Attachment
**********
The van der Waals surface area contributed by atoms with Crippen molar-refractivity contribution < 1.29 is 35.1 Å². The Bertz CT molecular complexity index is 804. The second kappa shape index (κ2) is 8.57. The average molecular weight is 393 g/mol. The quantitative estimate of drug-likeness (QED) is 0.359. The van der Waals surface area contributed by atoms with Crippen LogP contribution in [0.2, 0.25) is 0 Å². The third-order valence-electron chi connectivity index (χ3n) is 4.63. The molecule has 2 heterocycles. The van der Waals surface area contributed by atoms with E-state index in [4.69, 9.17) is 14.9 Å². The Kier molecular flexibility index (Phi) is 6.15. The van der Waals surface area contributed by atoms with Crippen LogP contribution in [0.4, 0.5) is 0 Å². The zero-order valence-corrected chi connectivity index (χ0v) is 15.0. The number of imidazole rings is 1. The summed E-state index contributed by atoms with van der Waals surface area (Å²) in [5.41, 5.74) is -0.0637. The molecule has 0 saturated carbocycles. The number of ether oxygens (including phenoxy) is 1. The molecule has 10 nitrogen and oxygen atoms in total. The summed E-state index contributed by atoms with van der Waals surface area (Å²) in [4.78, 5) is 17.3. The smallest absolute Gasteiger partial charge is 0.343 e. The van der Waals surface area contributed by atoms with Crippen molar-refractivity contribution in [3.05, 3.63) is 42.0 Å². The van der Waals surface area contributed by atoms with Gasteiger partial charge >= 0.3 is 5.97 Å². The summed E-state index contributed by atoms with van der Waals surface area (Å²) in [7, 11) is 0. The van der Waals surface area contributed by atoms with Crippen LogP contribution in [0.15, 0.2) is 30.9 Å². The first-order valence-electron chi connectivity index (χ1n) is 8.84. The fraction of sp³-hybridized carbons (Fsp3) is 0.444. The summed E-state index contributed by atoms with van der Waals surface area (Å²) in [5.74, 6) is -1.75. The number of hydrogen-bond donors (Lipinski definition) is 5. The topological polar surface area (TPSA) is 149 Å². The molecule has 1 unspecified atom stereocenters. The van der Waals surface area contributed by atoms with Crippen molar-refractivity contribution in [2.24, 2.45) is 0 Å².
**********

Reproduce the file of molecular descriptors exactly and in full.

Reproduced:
The van der Waals surface area contributed by atoms with Crippen molar-refractivity contribution < 1.29 is 35.1 Å². The Bertz CT molecular complexity index is 804. The second kappa shape index (κ2) is 8.57. The average molecular weight is 393 g/mol. The quantitative estimate of drug-likeness (QED) is 0.359. The van der Waals surface area contributed by atoms with Crippen LogP contribution in [0.2, 0.25) is 0 Å². The third-order valence-electron chi connectivity index (χ3n) is 4.63. The molecule has 2 heterocycles. The van der Waals surface area contributed by atoms with E-state index in [4.69, 9.17) is 14.9 Å². The Kier molecular flexibility index (Phi) is 6.15. The van der Waals surface area contributed by atoms with Crippen LogP contribution in [0.4, 0.5) is 0 Å². The zero-order valence-corrected chi connectivity index (χ0v) is 15.0. The number of imidazole rings is 1. The summed E-state index contributed by atoms with van der Waals surface area (Å²) in [5.41, 5.74) is -0.0637. The molecule has 0 saturated carbocycles. The number of ether oxygens (including phenoxy) is 1. The molecule has 10 nitrogen and oxygen atoms in total. The summed E-state index contributed by atoms with van der Waals surface area (Å²) in [4.78, 5) is 17.3. The smallest absolute Gasteiger partial charge is 0.343 e. The van der Waals surface area contributed by atoms with Crippen molar-refractivity contribution in [3.05, 3.63) is 42.0 Å². The van der Waals surface area contributed by atoms with Gasteiger partial charge >= 0.3 is 5.97 Å². The summed E-state index contributed by atoms with van der Waals surface area (Å²) in [7, 11) is 0. The van der Waals surface area contributed by atoms with Crippen LogP contribution in [0.15, 0.2) is 30.9 Å². The first-order valence-electron chi connectivity index (χ1n) is 8.84. The fraction of sp³-hybridized carbons (Fsp3) is 0.444. The summed E-state index contributed by atoms with van der Waals surface area (Å²) in [5.74, 6) is -1.75. The number of hydrogen-bond donors (Lipinski definition) is 5. The topological polar surface area (TPSA) is 149 Å². The molecule has 1 unspecified atom stereocenters. The van der Waals surface area contributed by atoms with Crippen molar-refractivity contribution in [2.24, 2.45) is 0 Å².